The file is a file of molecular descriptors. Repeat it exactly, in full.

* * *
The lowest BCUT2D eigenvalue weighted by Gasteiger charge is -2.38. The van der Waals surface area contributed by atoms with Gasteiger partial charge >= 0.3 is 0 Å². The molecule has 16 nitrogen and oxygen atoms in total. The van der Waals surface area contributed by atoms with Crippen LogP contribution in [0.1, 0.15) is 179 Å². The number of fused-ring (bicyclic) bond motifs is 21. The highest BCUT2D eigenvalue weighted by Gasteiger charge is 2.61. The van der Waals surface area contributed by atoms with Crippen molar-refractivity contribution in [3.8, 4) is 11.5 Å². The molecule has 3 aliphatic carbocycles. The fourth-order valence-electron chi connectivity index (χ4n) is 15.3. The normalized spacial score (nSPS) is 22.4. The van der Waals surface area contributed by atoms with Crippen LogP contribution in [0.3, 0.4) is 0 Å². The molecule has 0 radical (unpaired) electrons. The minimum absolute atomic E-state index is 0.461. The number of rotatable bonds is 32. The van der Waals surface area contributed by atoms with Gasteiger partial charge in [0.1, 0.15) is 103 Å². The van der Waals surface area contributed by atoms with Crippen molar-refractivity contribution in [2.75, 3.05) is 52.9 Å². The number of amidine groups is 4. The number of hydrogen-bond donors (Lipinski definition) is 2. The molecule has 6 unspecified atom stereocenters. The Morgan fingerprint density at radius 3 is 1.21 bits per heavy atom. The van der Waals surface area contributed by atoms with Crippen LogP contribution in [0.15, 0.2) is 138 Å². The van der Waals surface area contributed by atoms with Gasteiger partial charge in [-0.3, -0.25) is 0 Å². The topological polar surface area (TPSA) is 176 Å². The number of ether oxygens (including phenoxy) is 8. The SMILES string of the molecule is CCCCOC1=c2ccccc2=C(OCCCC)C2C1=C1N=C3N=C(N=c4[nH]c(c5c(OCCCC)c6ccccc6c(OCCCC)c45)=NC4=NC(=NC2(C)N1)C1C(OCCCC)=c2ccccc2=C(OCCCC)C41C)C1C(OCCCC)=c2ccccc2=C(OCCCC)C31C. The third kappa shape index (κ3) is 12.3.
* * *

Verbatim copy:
The lowest BCUT2D eigenvalue weighted by Gasteiger charge is -2.38. The van der Waals surface area contributed by atoms with Gasteiger partial charge >= 0.3 is 0 Å². The molecule has 16 nitrogen and oxygen atoms in total. The van der Waals surface area contributed by atoms with Crippen LogP contribution in [0.1, 0.15) is 179 Å². The number of fused-ring (bicyclic) bond motifs is 21. The highest BCUT2D eigenvalue weighted by Gasteiger charge is 2.61. The van der Waals surface area contributed by atoms with Crippen molar-refractivity contribution in [3.8, 4) is 11.5 Å². The molecule has 3 aliphatic carbocycles. The fourth-order valence-electron chi connectivity index (χ4n) is 15.3. The normalized spacial score (nSPS) is 22.4. The van der Waals surface area contributed by atoms with Crippen LogP contribution in [0.3, 0.4) is 0 Å². The molecule has 0 radical (unpaired) electrons. The minimum absolute atomic E-state index is 0.461. The number of rotatable bonds is 32. The van der Waals surface area contributed by atoms with Gasteiger partial charge in [0.1, 0.15) is 103 Å². The van der Waals surface area contributed by atoms with Crippen molar-refractivity contribution in [2.75, 3.05) is 52.9 Å². The number of amidine groups is 4. The number of hydrogen-bond donors (Lipinski definition) is 2. The molecule has 6 unspecified atom stereocenters. The Morgan fingerprint density at radius 3 is 1.21 bits per heavy atom. The van der Waals surface area contributed by atoms with Crippen LogP contribution in [0.15, 0.2) is 138 Å². The van der Waals surface area contributed by atoms with Gasteiger partial charge in [-0.3, -0.25) is 0 Å². The topological polar surface area (TPSA) is 176 Å². The number of ether oxygens (including phenoxy) is 8. The SMILES string of the molecule is CCCCOC1=c2ccccc2=C(OCCCC)C2C1=C1N=C3N=C(N=c4[nH]c(c5c(OCCCC)c6ccccc6c(OCCCC)c45)=NC4=NC(=NC2(C)N1)C1C(OCCCC)=c2ccccc2=C(OCCCC)C41C)C1C(OCCCC)=c2ccccc2=C(OCCCC)C31C. The third kappa shape index (κ3) is 12.3.